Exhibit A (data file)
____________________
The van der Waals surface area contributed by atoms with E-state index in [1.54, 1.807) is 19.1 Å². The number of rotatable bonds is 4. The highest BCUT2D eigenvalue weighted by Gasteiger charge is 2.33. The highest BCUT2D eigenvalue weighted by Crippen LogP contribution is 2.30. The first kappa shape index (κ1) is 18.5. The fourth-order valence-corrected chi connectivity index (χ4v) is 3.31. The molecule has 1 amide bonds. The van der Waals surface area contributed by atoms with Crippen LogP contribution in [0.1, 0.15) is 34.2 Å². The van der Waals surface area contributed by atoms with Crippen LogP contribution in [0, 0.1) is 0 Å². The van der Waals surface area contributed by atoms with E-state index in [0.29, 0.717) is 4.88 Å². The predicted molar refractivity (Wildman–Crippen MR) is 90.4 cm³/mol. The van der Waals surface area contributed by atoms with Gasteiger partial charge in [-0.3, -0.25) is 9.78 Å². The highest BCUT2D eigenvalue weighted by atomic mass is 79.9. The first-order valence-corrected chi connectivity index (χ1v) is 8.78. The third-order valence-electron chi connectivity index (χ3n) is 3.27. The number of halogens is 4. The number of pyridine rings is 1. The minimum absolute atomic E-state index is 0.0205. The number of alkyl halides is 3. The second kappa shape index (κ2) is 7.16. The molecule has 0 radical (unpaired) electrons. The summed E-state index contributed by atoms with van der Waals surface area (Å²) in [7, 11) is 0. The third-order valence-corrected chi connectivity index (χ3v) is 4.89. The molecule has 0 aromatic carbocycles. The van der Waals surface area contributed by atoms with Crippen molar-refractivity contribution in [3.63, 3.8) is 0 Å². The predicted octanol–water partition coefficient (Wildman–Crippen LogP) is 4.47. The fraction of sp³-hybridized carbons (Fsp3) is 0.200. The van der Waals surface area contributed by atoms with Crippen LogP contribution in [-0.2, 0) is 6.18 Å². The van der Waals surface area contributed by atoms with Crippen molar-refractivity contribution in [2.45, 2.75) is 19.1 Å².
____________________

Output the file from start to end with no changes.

The van der Waals surface area contributed by atoms with E-state index in [1.54, 1.807) is 19.1 Å². The number of rotatable bonds is 4. The highest BCUT2D eigenvalue weighted by Gasteiger charge is 2.33. The highest BCUT2D eigenvalue weighted by Crippen LogP contribution is 2.30. The first kappa shape index (κ1) is 18.5. The fourth-order valence-corrected chi connectivity index (χ4v) is 3.31. The molecule has 1 amide bonds. The van der Waals surface area contributed by atoms with Crippen LogP contribution in [0.1, 0.15) is 34.2 Å². The van der Waals surface area contributed by atoms with Crippen LogP contribution in [0, 0.1) is 0 Å². The van der Waals surface area contributed by atoms with E-state index in [0.29, 0.717) is 4.88 Å². The predicted molar refractivity (Wildman–Crippen MR) is 90.4 cm³/mol. The van der Waals surface area contributed by atoms with Gasteiger partial charge in [-0.3, -0.25) is 9.78 Å². The highest BCUT2D eigenvalue weighted by atomic mass is 79.9. The first-order valence-corrected chi connectivity index (χ1v) is 8.78. The third-order valence-electron chi connectivity index (χ3n) is 3.27. The number of halogens is 4. The number of pyridine rings is 1. The minimum absolute atomic E-state index is 0.0205. The number of alkyl halides is 3. The second kappa shape index (κ2) is 7.16. The molecule has 0 radical (unpaired) electrons. The summed E-state index contributed by atoms with van der Waals surface area (Å²) in [7, 11) is 0. The third-order valence-corrected chi connectivity index (χ3v) is 4.89. The molecule has 0 aromatic carbocycles. The van der Waals surface area contributed by atoms with Crippen molar-refractivity contribution in [3.63, 3.8) is 0 Å². The predicted octanol–water partition coefficient (Wildman–Crippen LogP) is 4.47. The fraction of sp³-hybridized carbons (Fsp3) is 0.200. The van der Waals surface area contributed by atoms with Crippen LogP contribution in [-0.2, 0) is 6.18 Å². The van der Waals surface area contributed by atoms with Crippen molar-refractivity contribution in [2.45, 2.75) is 19.1 Å².